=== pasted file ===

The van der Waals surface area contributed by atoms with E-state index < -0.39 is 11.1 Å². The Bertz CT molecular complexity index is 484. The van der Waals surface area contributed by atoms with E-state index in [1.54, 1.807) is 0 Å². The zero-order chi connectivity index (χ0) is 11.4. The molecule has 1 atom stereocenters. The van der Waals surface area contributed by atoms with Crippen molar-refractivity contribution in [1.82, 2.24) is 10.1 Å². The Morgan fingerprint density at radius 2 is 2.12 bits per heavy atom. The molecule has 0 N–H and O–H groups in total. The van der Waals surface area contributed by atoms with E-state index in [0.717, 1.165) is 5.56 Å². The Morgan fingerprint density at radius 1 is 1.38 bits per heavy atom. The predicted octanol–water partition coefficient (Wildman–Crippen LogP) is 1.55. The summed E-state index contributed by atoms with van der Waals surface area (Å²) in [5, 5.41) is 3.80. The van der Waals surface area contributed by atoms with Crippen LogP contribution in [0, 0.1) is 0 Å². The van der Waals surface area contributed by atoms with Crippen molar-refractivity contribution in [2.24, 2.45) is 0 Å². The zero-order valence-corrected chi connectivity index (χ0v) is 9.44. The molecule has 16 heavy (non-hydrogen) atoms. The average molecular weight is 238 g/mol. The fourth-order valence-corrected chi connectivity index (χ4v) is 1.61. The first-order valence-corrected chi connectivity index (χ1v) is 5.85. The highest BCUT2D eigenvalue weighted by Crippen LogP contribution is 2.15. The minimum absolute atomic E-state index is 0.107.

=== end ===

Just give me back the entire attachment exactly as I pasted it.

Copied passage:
The van der Waals surface area contributed by atoms with E-state index < -0.39 is 11.1 Å². The Bertz CT molecular complexity index is 484. The van der Waals surface area contributed by atoms with E-state index in [1.54, 1.807) is 0 Å². The zero-order chi connectivity index (χ0) is 11.4. The molecule has 1 atom stereocenters. The van der Waals surface area contributed by atoms with Crippen molar-refractivity contribution in [1.82, 2.24) is 10.1 Å². The Morgan fingerprint density at radius 2 is 2.12 bits per heavy atom. The molecule has 0 N–H and O–H groups in total. The van der Waals surface area contributed by atoms with E-state index in [0.717, 1.165) is 5.56 Å². The Morgan fingerprint density at radius 1 is 1.38 bits per heavy atom. The predicted octanol–water partition coefficient (Wildman–Crippen LogP) is 1.55. The summed E-state index contributed by atoms with van der Waals surface area (Å²) in [5, 5.41) is 3.80. The van der Waals surface area contributed by atoms with Crippen LogP contribution in [0, 0.1) is 0 Å². The van der Waals surface area contributed by atoms with Crippen molar-refractivity contribution in [2.24, 2.45) is 0 Å². The zero-order valence-corrected chi connectivity index (χ0v) is 9.44. The molecule has 16 heavy (non-hydrogen) atoms. The average molecular weight is 238 g/mol. The fourth-order valence-corrected chi connectivity index (χ4v) is 1.61. The first-order valence-corrected chi connectivity index (χ1v) is 5.85. The highest BCUT2D eigenvalue weighted by Crippen LogP contribution is 2.15. The minimum absolute atomic E-state index is 0.107.